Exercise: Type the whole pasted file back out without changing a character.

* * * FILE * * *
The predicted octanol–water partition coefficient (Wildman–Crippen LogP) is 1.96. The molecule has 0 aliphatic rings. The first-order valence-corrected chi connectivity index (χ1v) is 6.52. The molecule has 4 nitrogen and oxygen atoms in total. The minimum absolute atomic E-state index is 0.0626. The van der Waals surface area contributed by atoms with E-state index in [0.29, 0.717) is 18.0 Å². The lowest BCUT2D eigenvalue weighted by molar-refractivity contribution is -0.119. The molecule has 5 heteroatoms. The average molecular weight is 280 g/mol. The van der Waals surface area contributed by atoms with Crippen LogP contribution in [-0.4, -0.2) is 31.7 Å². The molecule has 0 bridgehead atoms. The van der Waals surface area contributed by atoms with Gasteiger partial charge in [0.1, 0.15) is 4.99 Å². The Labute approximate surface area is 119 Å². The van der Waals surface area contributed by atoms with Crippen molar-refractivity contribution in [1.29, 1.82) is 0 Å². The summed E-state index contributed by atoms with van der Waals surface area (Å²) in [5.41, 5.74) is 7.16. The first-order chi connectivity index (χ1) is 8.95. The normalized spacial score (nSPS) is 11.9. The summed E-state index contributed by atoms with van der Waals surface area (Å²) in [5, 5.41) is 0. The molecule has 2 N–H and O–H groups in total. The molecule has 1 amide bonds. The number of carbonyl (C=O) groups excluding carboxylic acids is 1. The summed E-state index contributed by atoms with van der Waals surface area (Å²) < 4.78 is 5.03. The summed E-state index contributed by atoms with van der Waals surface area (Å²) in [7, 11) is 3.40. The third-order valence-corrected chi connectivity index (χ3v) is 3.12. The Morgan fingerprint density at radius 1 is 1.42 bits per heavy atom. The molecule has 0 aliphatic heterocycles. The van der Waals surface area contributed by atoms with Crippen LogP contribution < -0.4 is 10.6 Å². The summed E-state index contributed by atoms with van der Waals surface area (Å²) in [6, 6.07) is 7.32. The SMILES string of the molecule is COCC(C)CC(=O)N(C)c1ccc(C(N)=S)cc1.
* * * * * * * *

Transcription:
The predicted octanol–water partition coefficient (Wildman–Crippen LogP) is 1.96. The molecule has 0 aliphatic rings. The first-order valence-corrected chi connectivity index (χ1v) is 6.52. The molecule has 4 nitrogen and oxygen atoms in total. The minimum absolute atomic E-state index is 0.0626. The van der Waals surface area contributed by atoms with E-state index in [0.29, 0.717) is 18.0 Å². The lowest BCUT2D eigenvalue weighted by molar-refractivity contribution is -0.119. The molecule has 5 heteroatoms. The average molecular weight is 280 g/mol. The van der Waals surface area contributed by atoms with Crippen LogP contribution in [-0.4, -0.2) is 31.7 Å². The molecule has 0 bridgehead atoms. The van der Waals surface area contributed by atoms with Gasteiger partial charge in [0.1, 0.15) is 4.99 Å². The Labute approximate surface area is 119 Å². The van der Waals surface area contributed by atoms with Crippen molar-refractivity contribution in [1.29, 1.82) is 0 Å². The summed E-state index contributed by atoms with van der Waals surface area (Å²) in [5.41, 5.74) is 7.16. The first-order chi connectivity index (χ1) is 8.95. The normalized spacial score (nSPS) is 11.9. The summed E-state index contributed by atoms with van der Waals surface area (Å²) in [5, 5.41) is 0. The molecule has 2 N–H and O–H groups in total. The molecule has 1 amide bonds. The number of carbonyl (C=O) groups excluding carboxylic acids is 1. The summed E-state index contributed by atoms with van der Waals surface area (Å²) < 4.78 is 5.03. The summed E-state index contributed by atoms with van der Waals surface area (Å²) in [7, 11) is 3.40. The third-order valence-corrected chi connectivity index (χ3v) is 3.12. The Morgan fingerprint density at radius 1 is 1.42 bits per heavy atom. The molecule has 0 aliphatic heterocycles. The van der Waals surface area contributed by atoms with Crippen LogP contribution < -0.4 is 10.6 Å². The summed E-state index contributed by atoms with van der Waals surface area (Å²) in [6, 6.07) is 7.32. The SMILES string of the molecule is COCC(C)CC(=O)N(C)c1ccc(C(N)=S)cc1.